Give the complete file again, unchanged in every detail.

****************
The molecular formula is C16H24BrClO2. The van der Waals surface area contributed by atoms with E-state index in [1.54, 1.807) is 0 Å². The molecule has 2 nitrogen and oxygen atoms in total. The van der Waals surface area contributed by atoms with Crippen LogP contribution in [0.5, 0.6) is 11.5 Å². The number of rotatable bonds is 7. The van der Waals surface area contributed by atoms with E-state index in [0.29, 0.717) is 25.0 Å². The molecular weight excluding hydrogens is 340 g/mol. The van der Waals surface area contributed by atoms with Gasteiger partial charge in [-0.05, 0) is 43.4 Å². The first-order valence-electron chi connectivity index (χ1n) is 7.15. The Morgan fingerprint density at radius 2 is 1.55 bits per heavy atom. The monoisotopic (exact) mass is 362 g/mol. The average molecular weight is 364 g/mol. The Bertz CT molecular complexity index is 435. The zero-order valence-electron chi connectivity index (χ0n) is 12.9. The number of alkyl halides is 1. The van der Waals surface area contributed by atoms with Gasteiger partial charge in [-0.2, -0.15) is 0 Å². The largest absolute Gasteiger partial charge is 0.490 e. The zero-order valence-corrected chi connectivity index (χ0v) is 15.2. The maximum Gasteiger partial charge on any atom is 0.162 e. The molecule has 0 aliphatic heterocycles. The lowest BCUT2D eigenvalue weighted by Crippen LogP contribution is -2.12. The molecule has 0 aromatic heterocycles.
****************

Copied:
The molecular formula is C16H24BrClO2. The van der Waals surface area contributed by atoms with E-state index in [1.54, 1.807) is 0 Å². The molecule has 2 nitrogen and oxygen atoms in total. The van der Waals surface area contributed by atoms with Crippen LogP contribution in [0.5, 0.6) is 11.5 Å². The number of rotatable bonds is 7. The van der Waals surface area contributed by atoms with E-state index in [0.29, 0.717) is 25.0 Å². The molecular weight excluding hydrogens is 340 g/mol. The van der Waals surface area contributed by atoms with Gasteiger partial charge in [-0.05, 0) is 43.4 Å². The first-order valence-electron chi connectivity index (χ1n) is 7.15. The Morgan fingerprint density at radius 2 is 1.55 bits per heavy atom. The monoisotopic (exact) mass is 362 g/mol. The average molecular weight is 364 g/mol. The Bertz CT molecular complexity index is 435. The zero-order valence-electron chi connectivity index (χ0n) is 12.9. The number of alkyl halides is 1. The van der Waals surface area contributed by atoms with Gasteiger partial charge in [-0.2, -0.15) is 0 Å². The largest absolute Gasteiger partial charge is 0.490 e. The zero-order valence-corrected chi connectivity index (χ0v) is 15.2. The maximum Gasteiger partial charge on any atom is 0.162 e. The molecule has 0 aliphatic heterocycles. The lowest BCUT2D eigenvalue weighted by Crippen LogP contribution is -2.12. The molecule has 0 aromatic heterocycles.